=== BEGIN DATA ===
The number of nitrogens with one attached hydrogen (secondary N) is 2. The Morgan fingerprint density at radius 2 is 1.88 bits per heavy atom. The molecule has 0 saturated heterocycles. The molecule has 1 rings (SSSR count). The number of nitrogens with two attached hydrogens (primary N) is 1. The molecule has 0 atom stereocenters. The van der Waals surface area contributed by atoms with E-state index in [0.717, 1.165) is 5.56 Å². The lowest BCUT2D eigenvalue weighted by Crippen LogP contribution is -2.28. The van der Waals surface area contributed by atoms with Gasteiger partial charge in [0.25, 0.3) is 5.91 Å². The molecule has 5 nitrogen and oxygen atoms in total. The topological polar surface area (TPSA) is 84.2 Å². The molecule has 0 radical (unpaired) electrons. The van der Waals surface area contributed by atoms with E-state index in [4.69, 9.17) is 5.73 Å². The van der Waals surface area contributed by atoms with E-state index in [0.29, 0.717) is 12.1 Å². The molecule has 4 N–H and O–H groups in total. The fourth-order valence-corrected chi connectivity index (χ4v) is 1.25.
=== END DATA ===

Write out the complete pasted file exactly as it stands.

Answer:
The number of nitrogens with one attached hydrogen (secondary N) is 2. The Morgan fingerprint density at radius 2 is 1.88 bits per heavy atom. The molecule has 0 saturated heterocycles. The molecule has 1 rings (SSSR count). The number of nitrogens with two attached hydrogens (primary N) is 1. The molecule has 0 atom stereocenters. The van der Waals surface area contributed by atoms with E-state index in [0.717, 1.165) is 5.56 Å². The lowest BCUT2D eigenvalue weighted by Crippen LogP contribution is -2.28. The van der Waals surface area contributed by atoms with Gasteiger partial charge in [0.25, 0.3) is 5.91 Å². The molecule has 5 nitrogen and oxygen atoms in total. The topological polar surface area (TPSA) is 84.2 Å². The molecule has 0 radical (unpaired) electrons. The van der Waals surface area contributed by atoms with E-state index in [4.69, 9.17) is 5.73 Å². The van der Waals surface area contributed by atoms with E-state index in [0.29, 0.717) is 12.1 Å². The molecule has 4 N–H and O–H groups in total. The fourth-order valence-corrected chi connectivity index (χ4v) is 1.25.